Hubble Servicing Mission 4
On 28 September 2008, NASA delayed the planned launch of the Space Shuttle Atlantis and its mission to repair Hubble until spring 2009. The launch occurred on 11 May 2009. The reason for the delay was an unexpected failure in the command and data-handling subsystem for Hubble's science instruments. There are back-up channels for each instrument, but technicians need time to assess the status of Hubble and schedule additional repairs.
The fifth and final Hubble servicing mission, Shuttle mission STS-125, was originally planned as an 11-day assignment to replace two instruments, hopefully fix two more and replace gyros, batteries and other components crucial for the NASA/ESA Hubble Space Telescope’s continued success through to the year 2014.
This mission, named Servicing Mission 4, or SM4 (since SM3 was split in two missions) almost failed to materialise. In the wake of the Columbia Space Shuttle tragedy in 2003, NASA officials decided that astronauts had to be able to reach a safe haven in case any damage caused to a shuttle made a return to Earth too risky. Hubble’s orbit around the Earth makes it impossible for the seven-member crew to take refuge in the International Space Station if the Shuttle is, for instance, damaged during launch. After a re-examination of risks, on 31 October 2006, NASA Administrator Michael Griffin decided, however, that Hubble was such an invaluable tool to astronomers and the public alike that undertaking a last servicing mission was acceptable. A second Shuttle was made ready for launch as a rescue mission during SM4 in order to minimise risks to the astronauts.On launch, Atlantis entered an orbit inclined at 28.5° to the Earth’s equator on a path that intercepted Hubble. Following capture, the mission required five spacewalks, performed by two teams of astronauts operating on alternate days, to carry out all the necessary work.
New Instruments: WFC3 & COS
The initial plans for the mission consisted of upgrades to Hubble by installing two new scientific instruments: the Cosmic Origins Spectrograph (COS), replacing the obsolete COSTAR package; and the Wide Field Camera 3 (WFC3), replacing the WFPC2 instrument. Both instruments feature advanced technology that offer a dramatically improved potential for discovery and enable observation of faint light from the youngest stars and galaxies in the Universe.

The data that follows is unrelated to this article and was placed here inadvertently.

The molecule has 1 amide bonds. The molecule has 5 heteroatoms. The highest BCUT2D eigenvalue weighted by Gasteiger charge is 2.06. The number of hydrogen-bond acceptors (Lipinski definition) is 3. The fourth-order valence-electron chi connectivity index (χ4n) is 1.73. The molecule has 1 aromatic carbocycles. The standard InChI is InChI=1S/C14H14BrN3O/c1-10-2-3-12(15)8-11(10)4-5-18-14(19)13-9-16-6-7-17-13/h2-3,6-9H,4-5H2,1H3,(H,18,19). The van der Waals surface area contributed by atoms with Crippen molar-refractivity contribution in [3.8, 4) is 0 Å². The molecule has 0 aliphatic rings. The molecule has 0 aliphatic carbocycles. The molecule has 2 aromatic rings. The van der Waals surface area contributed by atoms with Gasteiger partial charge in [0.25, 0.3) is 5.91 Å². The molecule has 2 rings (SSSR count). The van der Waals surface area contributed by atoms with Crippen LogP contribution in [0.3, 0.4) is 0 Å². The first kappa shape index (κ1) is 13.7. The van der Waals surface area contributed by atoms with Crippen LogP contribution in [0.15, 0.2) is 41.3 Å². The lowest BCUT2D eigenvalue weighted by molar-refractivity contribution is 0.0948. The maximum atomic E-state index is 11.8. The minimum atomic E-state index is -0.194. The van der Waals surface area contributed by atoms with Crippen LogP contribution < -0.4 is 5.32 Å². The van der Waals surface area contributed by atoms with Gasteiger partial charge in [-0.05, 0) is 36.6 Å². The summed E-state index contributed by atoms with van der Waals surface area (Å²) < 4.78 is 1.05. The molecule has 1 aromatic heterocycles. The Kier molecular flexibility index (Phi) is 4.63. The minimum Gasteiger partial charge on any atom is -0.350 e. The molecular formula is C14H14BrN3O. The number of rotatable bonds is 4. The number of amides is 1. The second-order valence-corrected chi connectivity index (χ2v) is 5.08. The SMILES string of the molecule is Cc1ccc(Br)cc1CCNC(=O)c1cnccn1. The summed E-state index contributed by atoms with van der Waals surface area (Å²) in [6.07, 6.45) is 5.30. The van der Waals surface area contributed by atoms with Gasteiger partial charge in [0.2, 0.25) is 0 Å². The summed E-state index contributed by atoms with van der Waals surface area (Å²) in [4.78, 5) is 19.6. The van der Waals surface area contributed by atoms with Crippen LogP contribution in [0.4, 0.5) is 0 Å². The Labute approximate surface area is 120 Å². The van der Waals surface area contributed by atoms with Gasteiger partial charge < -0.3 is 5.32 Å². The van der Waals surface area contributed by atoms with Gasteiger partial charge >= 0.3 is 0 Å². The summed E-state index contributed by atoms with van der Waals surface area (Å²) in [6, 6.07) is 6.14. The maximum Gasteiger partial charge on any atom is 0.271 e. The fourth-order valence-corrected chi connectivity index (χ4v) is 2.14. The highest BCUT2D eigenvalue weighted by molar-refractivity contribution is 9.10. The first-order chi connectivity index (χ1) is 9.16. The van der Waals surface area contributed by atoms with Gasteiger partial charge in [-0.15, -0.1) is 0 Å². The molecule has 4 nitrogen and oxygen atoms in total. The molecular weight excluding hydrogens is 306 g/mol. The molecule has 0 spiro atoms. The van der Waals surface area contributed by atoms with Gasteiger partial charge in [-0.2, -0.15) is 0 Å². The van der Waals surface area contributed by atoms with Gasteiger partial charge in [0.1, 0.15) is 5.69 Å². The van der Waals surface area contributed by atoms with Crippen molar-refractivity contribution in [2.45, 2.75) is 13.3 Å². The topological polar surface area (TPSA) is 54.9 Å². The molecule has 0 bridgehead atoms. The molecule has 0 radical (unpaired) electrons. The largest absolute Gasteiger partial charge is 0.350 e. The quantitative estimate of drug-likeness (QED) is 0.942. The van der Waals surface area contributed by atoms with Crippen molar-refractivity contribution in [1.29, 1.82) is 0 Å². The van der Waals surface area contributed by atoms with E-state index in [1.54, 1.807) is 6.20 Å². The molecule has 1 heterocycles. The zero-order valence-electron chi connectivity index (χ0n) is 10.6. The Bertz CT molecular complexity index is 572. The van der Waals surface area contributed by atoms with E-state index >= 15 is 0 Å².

COS primarily studies changes in light emitted from faint and distant quasars that has passed through intergalactic gas clouds. The changes reveal details on the nature of the gas, its evolution, and influence on surrounding galaxies.
WFC3 allows Hubble to capture large-scale, detailed images from the near infrared to the far ultraviolet.
Fixing Current Instruments: STIS & ACS
Replacing instruments is complicated enough, but there was an additional twist with the need to fix two failed instruments: the Advanced Camera for Surveys (ACS) and the Space Telescope Imaging Spectrograph (STIS). The attempt to repair both these instruments was unprecedented as neither was designed to be fixed, or even maintained in space, meaning that engineers had to develop new tools and procedures especially for this mission. Discover more about the unique challenges on the STIS repair and ACS repair pages.
By completing these upgrades, Hubble will perform at a level previously unmatched in its already long, celebrated history. For the first time, four instruments will work together to provide both wide and narrow field imaging and spectroscopy from the near infrared through to the far ultraviolet.